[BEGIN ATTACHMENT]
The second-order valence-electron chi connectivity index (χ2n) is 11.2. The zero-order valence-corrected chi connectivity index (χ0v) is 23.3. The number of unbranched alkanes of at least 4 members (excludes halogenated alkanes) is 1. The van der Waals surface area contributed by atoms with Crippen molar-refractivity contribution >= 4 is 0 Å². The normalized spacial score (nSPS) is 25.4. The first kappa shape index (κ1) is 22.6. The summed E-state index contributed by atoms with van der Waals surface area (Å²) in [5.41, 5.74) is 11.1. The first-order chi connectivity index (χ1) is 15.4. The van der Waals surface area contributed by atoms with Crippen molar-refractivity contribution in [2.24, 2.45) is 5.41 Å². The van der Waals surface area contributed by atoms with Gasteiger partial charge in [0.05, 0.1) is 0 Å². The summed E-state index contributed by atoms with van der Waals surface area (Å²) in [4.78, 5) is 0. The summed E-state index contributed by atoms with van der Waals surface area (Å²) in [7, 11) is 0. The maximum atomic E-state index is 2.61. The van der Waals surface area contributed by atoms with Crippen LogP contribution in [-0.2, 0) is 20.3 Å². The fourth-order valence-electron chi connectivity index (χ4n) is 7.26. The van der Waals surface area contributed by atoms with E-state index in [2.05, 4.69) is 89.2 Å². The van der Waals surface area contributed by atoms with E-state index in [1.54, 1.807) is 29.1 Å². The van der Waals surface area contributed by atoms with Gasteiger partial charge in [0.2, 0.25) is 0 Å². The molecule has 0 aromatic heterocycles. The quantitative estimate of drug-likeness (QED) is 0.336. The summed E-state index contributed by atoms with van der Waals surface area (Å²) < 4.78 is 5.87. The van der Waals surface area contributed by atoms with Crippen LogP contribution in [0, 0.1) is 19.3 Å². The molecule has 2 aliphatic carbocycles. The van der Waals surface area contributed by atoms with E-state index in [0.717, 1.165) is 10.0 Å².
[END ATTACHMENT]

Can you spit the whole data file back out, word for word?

The second-order valence-electron chi connectivity index (χ2n) is 11.2. The zero-order valence-corrected chi connectivity index (χ0v) is 23.3. The number of unbranched alkanes of at least 4 members (excludes halogenated alkanes) is 1. The van der Waals surface area contributed by atoms with Crippen molar-refractivity contribution >= 4 is 0 Å². The normalized spacial score (nSPS) is 25.4. The first kappa shape index (κ1) is 22.6. The summed E-state index contributed by atoms with van der Waals surface area (Å²) in [5.41, 5.74) is 11.1. The first-order chi connectivity index (χ1) is 15.4. The van der Waals surface area contributed by atoms with Crippen molar-refractivity contribution in [2.24, 2.45) is 5.41 Å². The van der Waals surface area contributed by atoms with Gasteiger partial charge in [0.05, 0.1) is 0 Å². The summed E-state index contributed by atoms with van der Waals surface area (Å²) in [4.78, 5) is 0. The summed E-state index contributed by atoms with van der Waals surface area (Å²) in [7, 11) is 0. The maximum atomic E-state index is 2.61. The van der Waals surface area contributed by atoms with Crippen LogP contribution in [-0.2, 0) is 20.3 Å². The fourth-order valence-electron chi connectivity index (χ4n) is 7.26. The van der Waals surface area contributed by atoms with E-state index in [2.05, 4.69) is 89.2 Å². The van der Waals surface area contributed by atoms with E-state index in [1.54, 1.807) is 29.1 Å². The van der Waals surface area contributed by atoms with Gasteiger partial charge in [0.2, 0.25) is 0 Å². The molecule has 0 aromatic heterocycles. The quantitative estimate of drug-likeness (QED) is 0.336. The summed E-state index contributed by atoms with van der Waals surface area (Å²) < 4.78 is 5.87. The van der Waals surface area contributed by atoms with Crippen LogP contribution in [0, 0.1) is 19.3 Å². The molecule has 2 aliphatic carbocycles. The van der Waals surface area contributed by atoms with E-state index in [0.717, 1.165) is 10.0 Å².